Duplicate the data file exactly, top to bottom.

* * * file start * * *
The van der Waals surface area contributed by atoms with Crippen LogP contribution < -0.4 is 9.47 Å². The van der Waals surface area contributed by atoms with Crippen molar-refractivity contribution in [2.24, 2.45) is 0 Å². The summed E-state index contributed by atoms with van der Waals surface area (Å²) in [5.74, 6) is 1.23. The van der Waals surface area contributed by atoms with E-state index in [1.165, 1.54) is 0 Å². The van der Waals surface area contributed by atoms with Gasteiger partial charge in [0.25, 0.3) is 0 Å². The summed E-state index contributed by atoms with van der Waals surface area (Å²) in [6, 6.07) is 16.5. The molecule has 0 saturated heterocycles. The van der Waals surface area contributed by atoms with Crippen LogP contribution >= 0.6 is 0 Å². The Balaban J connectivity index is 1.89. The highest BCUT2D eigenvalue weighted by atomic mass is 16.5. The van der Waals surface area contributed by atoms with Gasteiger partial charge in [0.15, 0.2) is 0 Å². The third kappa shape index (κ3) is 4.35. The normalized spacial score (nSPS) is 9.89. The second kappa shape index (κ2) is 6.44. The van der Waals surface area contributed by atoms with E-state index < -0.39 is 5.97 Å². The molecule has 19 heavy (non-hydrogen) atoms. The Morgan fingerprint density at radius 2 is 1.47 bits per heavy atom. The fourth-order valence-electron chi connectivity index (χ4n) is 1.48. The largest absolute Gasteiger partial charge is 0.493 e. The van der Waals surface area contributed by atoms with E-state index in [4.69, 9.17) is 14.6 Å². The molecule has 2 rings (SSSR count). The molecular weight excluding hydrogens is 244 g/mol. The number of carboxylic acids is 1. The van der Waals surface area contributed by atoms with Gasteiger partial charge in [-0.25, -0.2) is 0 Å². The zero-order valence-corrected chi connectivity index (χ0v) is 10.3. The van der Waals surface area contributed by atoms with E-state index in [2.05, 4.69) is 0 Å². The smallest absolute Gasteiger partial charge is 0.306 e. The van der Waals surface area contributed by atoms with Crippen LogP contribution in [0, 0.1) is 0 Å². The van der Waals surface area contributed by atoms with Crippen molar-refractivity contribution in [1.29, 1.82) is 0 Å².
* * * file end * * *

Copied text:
The van der Waals surface area contributed by atoms with Crippen LogP contribution < -0.4 is 9.47 Å². The van der Waals surface area contributed by atoms with Crippen molar-refractivity contribution in [2.24, 2.45) is 0 Å². The summed E-state index contributed by atoms with van der Waals surface area (Å²) in [5.74, 6) is 1.23. The van der Waals surface area contributed by atoms with E-state index in [1.165, 1.54) is 0 Å². The van der Waals surface area contributed by atoms with Gasteiger partial charge in [0.25, 0.3) is 0 Å². The summed E-state index contributed by atoms with van der Waals surface area (Å²) in [6, 6.07) is 16.5. The molecule has 0 saturated heterocycles. The van der Waals surface area contributed by atoms with Crippen LogP contribution >= 0.6 is 0 Å². The Balaban J connectivity index is 1.89. The highest BCUT2D eigenvalue weighted by atomic mass is 16.5. The van der Waals surface area contributed by atoms with Gasteiger partial charge in [0.15, 0.2) is 0 Å². The third kappa shape index (κ3) is 4.35. The normalized spacial score (nSPS) is 9.89. The second kappa shape index (κ2) is 6.44. The van der Waals surface area contributed by atoms with E-state index < -0.39 is 5.97 Å². The molecule has 19 heavy (non-hydrogen) atoms. The Morgan fingerprint density at radius 2 is 1.47 bits per heavy atom. The fourth-order valence-electron chi connectivity index (χ4n) is 1.48. The largest absolute Gasteiger partial charge is 0.493 e. The van der Waals surface area contributed by atoms with E-state index in [4.69, 9.17) is 14.6 Å². The molecule has 2 rings (SSSR count). The molecular weight excluding hydrogens is 244 g/mol. The number of carboxylic acids is 1. The van der Waals surface area contributed by atoms with Gasteiger partial charge in [-0.25, -0.2) is 0 Å². The zero-order valence-corrected chi connectivity index (χ0v) is 10.3. The van der Waals surface area contributed by atoms with E-state index in [2.05, 4.69) is 0 Å². The smallest absolute Gasteiger partial charge is 0.306 e. The van der Waals surface area contributed by atoms with Crippen LogP contribution in [0, 0.1) is 0 Å². The van der Waals surface area contributed by atoms with Crippen molar-refractivity contribution in [1.29, 1.82) is 0 Å².